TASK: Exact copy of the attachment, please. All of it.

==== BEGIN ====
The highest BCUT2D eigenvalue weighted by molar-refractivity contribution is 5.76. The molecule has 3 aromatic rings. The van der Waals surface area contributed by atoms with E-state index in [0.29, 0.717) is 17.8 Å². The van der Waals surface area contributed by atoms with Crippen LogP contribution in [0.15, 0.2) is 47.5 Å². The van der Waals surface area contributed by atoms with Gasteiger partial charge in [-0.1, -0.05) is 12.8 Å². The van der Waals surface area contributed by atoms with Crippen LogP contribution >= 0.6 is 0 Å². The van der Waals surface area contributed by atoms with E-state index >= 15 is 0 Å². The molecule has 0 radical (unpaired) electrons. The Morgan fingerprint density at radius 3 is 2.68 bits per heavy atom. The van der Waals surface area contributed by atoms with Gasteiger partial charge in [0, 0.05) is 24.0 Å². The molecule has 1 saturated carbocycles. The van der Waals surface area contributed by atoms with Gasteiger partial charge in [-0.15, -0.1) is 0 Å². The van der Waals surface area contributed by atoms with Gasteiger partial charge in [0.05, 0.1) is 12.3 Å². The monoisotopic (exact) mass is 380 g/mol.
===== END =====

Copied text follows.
The highest BCUT2D eigenvalue weighted by molar-refractivity contribution is 5.76. The molecule has 3 aromatic rings. The van der Waals surface area contributed by atoms with E-state index in [0.29, 0.717) is 17.8 Å². The van der Waals surface area contributed by atoms with Crippen LogP contribution in [0.15, 0.2) is 47.5 Å². The van der Waals surface area contributed by atoms with Gasteiger partial charge in [-0.1, -0.05) is 12.8 Å². The van der Waals surface area contributed by atoms with Crippen LogP contribution >= 0.6 is 0 Å². The van der Waals surface area contributed by atoms with E-state index >= 15 is 0 Å². The molecule has 0 radical (unpaired) electrons. The Morgan fingerprint density at radius 3 is 2.68 bits per heavy atom. The van der Waals surface area contributed by atoms with Gasteiger partial charge in [0, 0.05) is 24.0 Å². The molecule has 1 saturated carbocycles. The van der Waals surface area contributed by atoms with Gasteiger partial charge in [-0.15, -0.1) is 0 Å². The van der Waals surface area contributed by atoms with Gasteiger partial charge in [0.05, 0.1) is 12.3 Å². The monoisotopic (exact) mass is 380 g/mol.